The treatment process is designed to process what you would expect to see in a sewer system. The unexpected prescense of these items could cause them to go untreated and pass into local waterways polluting our sources of drinking water and wildlife.
Discard and protect your medication from improper use by crushing and adding water to it in a plastic bag, then sealing it and tossing it in the trash. You can also mix medications with kitty litter, sawdust, or coffee grounds to make it less appealing to pets or children.
Visit our Recycling Page for proper disposal.
Sewers are designed to carry used water from sinks, toilets, showers and laundries away from a home. Flushing 'unflushable' items that do not break down in water - garbage, paper towels, disposable wipes, kitty litter, cigarette butts - causes blockages in pipes leading to costly backups and treatment. "Disposable" does not mean flushable. Disposable means the product is intended for single use that can be recycled or tossed with the trash. Most baby and adult wipes are not flushable because they do not disintegrate in water like toilet paper does.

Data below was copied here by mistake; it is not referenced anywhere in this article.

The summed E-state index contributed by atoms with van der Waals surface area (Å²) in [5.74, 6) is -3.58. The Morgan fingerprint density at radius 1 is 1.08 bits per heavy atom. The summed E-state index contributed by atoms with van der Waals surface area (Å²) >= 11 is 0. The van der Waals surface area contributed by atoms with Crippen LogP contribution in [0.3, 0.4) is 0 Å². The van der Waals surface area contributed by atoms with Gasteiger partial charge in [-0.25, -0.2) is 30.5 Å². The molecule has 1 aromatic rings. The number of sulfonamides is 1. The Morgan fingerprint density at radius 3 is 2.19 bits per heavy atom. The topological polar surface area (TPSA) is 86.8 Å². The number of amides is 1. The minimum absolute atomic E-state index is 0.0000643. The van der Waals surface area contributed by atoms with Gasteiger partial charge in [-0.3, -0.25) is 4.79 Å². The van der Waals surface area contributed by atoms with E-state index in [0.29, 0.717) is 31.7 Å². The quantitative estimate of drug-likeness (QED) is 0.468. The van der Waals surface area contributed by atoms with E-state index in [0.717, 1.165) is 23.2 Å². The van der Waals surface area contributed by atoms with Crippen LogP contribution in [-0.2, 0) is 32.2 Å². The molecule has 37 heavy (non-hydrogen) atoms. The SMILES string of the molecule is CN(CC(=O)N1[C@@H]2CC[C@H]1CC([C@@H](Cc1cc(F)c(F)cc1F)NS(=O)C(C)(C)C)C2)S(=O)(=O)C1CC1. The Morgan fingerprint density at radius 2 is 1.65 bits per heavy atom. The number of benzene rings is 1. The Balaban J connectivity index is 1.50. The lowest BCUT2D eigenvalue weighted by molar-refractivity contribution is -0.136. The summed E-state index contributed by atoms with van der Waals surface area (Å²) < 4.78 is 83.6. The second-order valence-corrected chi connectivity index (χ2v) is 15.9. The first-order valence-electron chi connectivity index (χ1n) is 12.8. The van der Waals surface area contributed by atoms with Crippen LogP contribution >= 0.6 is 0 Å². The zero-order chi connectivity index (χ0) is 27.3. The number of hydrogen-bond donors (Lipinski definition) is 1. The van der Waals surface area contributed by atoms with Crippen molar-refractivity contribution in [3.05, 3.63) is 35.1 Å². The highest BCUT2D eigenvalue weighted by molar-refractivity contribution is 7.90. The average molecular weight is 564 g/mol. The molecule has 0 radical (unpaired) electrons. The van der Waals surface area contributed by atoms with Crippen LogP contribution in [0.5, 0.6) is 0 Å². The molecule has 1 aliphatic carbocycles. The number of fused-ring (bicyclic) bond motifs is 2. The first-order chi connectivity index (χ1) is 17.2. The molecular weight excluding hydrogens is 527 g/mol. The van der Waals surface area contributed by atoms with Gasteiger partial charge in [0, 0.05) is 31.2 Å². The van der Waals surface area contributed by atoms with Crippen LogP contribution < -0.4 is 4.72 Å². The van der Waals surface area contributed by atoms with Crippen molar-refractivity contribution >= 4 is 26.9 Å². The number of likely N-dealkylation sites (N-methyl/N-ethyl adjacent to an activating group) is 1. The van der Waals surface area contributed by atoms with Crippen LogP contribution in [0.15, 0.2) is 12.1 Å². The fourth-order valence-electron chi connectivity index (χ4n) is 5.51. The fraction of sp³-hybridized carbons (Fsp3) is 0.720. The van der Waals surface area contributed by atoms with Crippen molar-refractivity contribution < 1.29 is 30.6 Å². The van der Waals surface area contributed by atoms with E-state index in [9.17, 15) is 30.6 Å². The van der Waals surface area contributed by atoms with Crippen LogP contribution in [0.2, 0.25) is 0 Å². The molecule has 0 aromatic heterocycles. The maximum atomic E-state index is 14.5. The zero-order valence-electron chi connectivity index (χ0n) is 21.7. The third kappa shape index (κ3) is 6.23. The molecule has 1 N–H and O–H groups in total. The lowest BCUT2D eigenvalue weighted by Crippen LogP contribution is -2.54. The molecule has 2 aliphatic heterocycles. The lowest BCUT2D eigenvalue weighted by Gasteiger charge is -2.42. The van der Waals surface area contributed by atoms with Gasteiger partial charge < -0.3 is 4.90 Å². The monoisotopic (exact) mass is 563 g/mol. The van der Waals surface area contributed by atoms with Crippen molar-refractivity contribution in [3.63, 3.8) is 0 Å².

Building a New Home
If you plan on building a new home and the property is within 150 feet of a sanitary sewer main, sewage disposal must be connected to the collection systems. The builder or plumber doing the work can obtain a permit for connection at the Township Office. Please call before arriving so that staff can prepare the permit in advance.
- Issued Monthly
- Mailed via USPS - expect to receive around the 10th of the month
- Due date is noted on the bill (non-receipt of a bill does not exclude the obligation of payment).
- May opt to receive notification via email when new bill is issued - sign-up on Customer Portal.
- Owner may elect to have a duplicate copy of the bill sent to a rental property for attending resident.
- Mail check or money order to:
North Londonderry Township
P.O. Box 605
Palmyra PA 17078
(please include top portion of bill or note account number on payment)
- Payments are NOT accepted at the Township Office.
- Establish monthly automatic withdrawal from a checking or savings account prior to next billing - complete and submit form to the Office.
- Submit one-time payment via Customer Portal with credit card (finance charges apply) or bank account.
- If you establish payment through your financial institution, please make sure you've noted the account number. It is also best to allow adequate time for a check to be processed and mailed to us. We do not receive these payments electronically.